In this episode, Courtney Zentz, the Founder of Tiny Transitions, takes us through preparing your baby for daycare – Tips and Tricks. From the first week of sending your baby to daycare, how to create a calm environment, and help ensure smooth naps – we have you covered.
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Podcast Episode Transcripts:
Disclaimer: Transcripts were generated automatically and may contain inaccuracies and errors.
Welcome to the kids sleep show where we help tired children to fall asleep independently sleep through the night and build healthy sleep habits for Life. I’m your host, Courtney Zentz. Now let’s sleep together.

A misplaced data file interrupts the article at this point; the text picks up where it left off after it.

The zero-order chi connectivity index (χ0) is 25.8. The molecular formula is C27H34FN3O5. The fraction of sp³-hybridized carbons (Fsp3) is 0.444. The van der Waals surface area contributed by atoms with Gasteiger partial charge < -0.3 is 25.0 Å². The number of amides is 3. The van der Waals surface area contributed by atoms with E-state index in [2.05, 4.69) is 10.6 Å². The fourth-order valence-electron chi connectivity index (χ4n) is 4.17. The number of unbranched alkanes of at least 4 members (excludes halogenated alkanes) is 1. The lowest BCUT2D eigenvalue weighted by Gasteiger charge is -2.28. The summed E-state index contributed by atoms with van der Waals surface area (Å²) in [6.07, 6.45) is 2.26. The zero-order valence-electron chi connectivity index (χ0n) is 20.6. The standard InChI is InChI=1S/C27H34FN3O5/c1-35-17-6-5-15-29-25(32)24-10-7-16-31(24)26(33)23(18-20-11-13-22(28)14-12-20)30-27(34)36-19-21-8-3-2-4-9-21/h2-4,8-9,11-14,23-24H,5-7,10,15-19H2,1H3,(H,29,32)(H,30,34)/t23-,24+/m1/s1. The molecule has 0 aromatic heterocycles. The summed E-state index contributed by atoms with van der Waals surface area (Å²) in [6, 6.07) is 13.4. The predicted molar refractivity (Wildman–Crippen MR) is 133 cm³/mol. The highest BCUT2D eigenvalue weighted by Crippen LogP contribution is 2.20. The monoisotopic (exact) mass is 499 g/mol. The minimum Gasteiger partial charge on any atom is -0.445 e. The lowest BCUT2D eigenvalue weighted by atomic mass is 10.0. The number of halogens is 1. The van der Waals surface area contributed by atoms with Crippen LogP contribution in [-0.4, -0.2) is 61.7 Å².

Hello, everyone, and welcome to this week’s episode. Today I am talking all about how to help a baby adjust for their first day of daycare. Now, this is something I know all too well, because both of my children started daycare at 12 weeks of age. When I went back to the corporate world, they were in daycare full time, five days a week until they went through the summer of going into kindergarten. My children had good days, my children had bad days. But overall, they had a great experience at daycare, I could successfully breastfeed my children and balance also them taking the bottle. And those things were important for me as a parent. So today I’m going to talk to you about how you can help successfully transition your little one two daycare regardless of age. And make sure that they still continue to have really healthy sleep habits at home, and how you can help them to have really healthy sleep habits at daycare, too. Now, if this is your first child and they are going to daycare for the first time, it is likely going to be an emotional adjustment for you. For me, it was almost a sense of relief because I wanted my children to have consistency in their day. And I also was really excited about the potential for them to build little friendships and relationships. Six and eight years later, I’m still friends with some of those families that I met at daycare. And it’s so cool to see their children growing and aging with my kids and how amazing it really was for those relationships. Now, some people are going to have a positive feeling going into this, some people are going to be a little bit apprehensive, a little bit nervous and a little bit scared about leaving their child for daycare, you have two ways that you can always look at situations the glass half full or the glass half empty. For many families daycare is unnecessary part of the work life balance that we have as it was in our family as well. And I chose to look at it as a glass half full experience. My child would have consistency in their day. Most daycares are very structured in their routines. They have their different centers that they do. They have different activities every day, way more things than I would frankly be doing at home with my little one, even from such a young age as a baby. They also developed friendships and relationships, they learned to communicate with each other. And I felt like my children very well adjusted to what other kids were doing. So in some cases, if a little boy or girl or in the class was walking, I almost felt like daycare helped my children to learn that developmental leap sooner. So I want you to take a breath. If your child is going to daycare for the first time. It’s okay, they’re going to be okay. But look at it as instead of a negative of oh my gosh, I can’t believe I’m dropping my child off at daycare, a positive of wow, look at all of these unique experiences that I’m going to give my baby your child as they are going through. At the different daycares. There’s many of wonderful daycares and many of them do so many different things with children. We have gone to private kind of single daycares. When we lived in Conshohocken. We had gone to more of a chain or franchise daycare when I worked in Malvern. And then we had moved to a different chain or franchise. That’s more of like a nationally known one here in Westchester. And all three were great experiences definitely different, but all great experiences. So you can’t go wrong either way, you just have to walk in that door on the first day and take a breath, allow yourself some extra time after you drop your child off. Because sometimes it is a little emotional, I felt a sense of relief. Frankly, I was not great. When I was first home with my children. I did not love being a new parent in the way that I think it is made to seem like it’s going to be you’re exhausted, you’re overwhelmed. I had milk shooting out of my breasts at all times. And it was a very overwhelming experience for me. So for me going back to work, and having a schedule and structure and routine and consistency for myself allowed me to be the best version of a parent that I wanted to be. And it allowed for my child to have that structure and routine and consistency and not have a hot mess mom who was crying in the closet half the day because they were so depressed and anxious about the entire world. So take a breath. That’s my first piece of advice. Second piece of advice is bring some extra milk. So whether your child is breastfed or formula fed, you want to make sure that you’ve got that extra milk on hand. I was nursing at the time. And when my kids started daycare, they were exclusively on breast milk but I always had formula as a backup that I sent just in case and I also sent frozen milk in different size bags. So I would do a one ounce bag, a two ounce bag, a three ounce bag